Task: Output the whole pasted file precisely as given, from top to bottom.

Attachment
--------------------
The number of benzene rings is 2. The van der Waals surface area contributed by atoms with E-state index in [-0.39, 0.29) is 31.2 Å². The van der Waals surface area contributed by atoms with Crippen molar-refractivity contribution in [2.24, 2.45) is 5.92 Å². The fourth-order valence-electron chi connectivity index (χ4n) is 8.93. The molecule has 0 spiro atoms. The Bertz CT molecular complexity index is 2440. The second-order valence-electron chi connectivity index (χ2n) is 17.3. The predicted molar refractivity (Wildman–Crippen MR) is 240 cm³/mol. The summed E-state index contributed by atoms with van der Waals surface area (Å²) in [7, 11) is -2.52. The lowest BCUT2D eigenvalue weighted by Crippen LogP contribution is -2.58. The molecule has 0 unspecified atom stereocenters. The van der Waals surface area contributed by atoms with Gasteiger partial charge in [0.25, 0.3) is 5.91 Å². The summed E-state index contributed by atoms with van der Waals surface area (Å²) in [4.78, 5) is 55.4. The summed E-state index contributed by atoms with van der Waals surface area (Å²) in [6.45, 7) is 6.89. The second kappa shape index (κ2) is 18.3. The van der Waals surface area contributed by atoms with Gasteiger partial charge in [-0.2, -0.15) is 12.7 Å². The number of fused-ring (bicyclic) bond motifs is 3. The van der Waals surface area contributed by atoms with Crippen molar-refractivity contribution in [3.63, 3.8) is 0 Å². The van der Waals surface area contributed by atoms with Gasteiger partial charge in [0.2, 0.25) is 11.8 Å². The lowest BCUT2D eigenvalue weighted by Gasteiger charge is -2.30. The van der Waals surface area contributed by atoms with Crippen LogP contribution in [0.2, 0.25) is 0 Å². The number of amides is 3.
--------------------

The number of benzene rings is 2. The van der Waals surface area contributed by atoms with E-state index in [-0.39, 0.29) is 31.2 Å². The van der Waals surface area contributed by atoms with Crippen molar-refractivity contribution in [2.24, 2.45) is 5.92 Å². The fourth-order valence-electron chi connectivity index (χ4n) is 8.93. The molecule has 0 spiro atoms. The Bertz CT molecular complexity index is 2440. The second-order valence-electron chi connectivity index (χ2n) is 17.3. The predicted molar refractivity (Wildman–Crippen MR) is 240 cm³/mol. The summed E-state index contributed by atoms with van der Waals surface area (Å²) in [7, 11) is -2.52. The lowest BCUT2D eigenvalue weighted by Crippen LogP contribution is -2.58. The molecule has 0 unspecified atom stereocenters. The van der Waals surface area contributed by atoms with Gasteiger partial charge in [0.25, 0.3) is 5.91 Å². The summed E-state index contributed by atoms with van der Waals surface area (Å²) in [4.78, 5) is 55.4. The summed E-state index contributed by atoms with van der Waals surface area (Å²) in [6.45, 7) is 6.89. The second kappa shape index (κ2) is 18.3. The van der Waals surface area contributed by atoms with Gasteiger partial charge in [-0.2, -0.15) is 12.7 Å². The number of fused-ring (bicyclic) bond motifs is 3. The van der Waals surface area contributed by atoms with Crippen molar-refractivity contribution in [3.63, 3.8) is 0 Å². The van der Waals surface area contributed by atoms with Gasteiger partial charge in [0.2, 0.25) is 11.8 Å². The lowest BCUT2D eigenvalue weighted by Gasteiger charge is -2.30. The van der Waals surface area contributed by atoms with Crippen LogP contribution in [0.2, 0.25) is 0 Å². The number of amides is 3.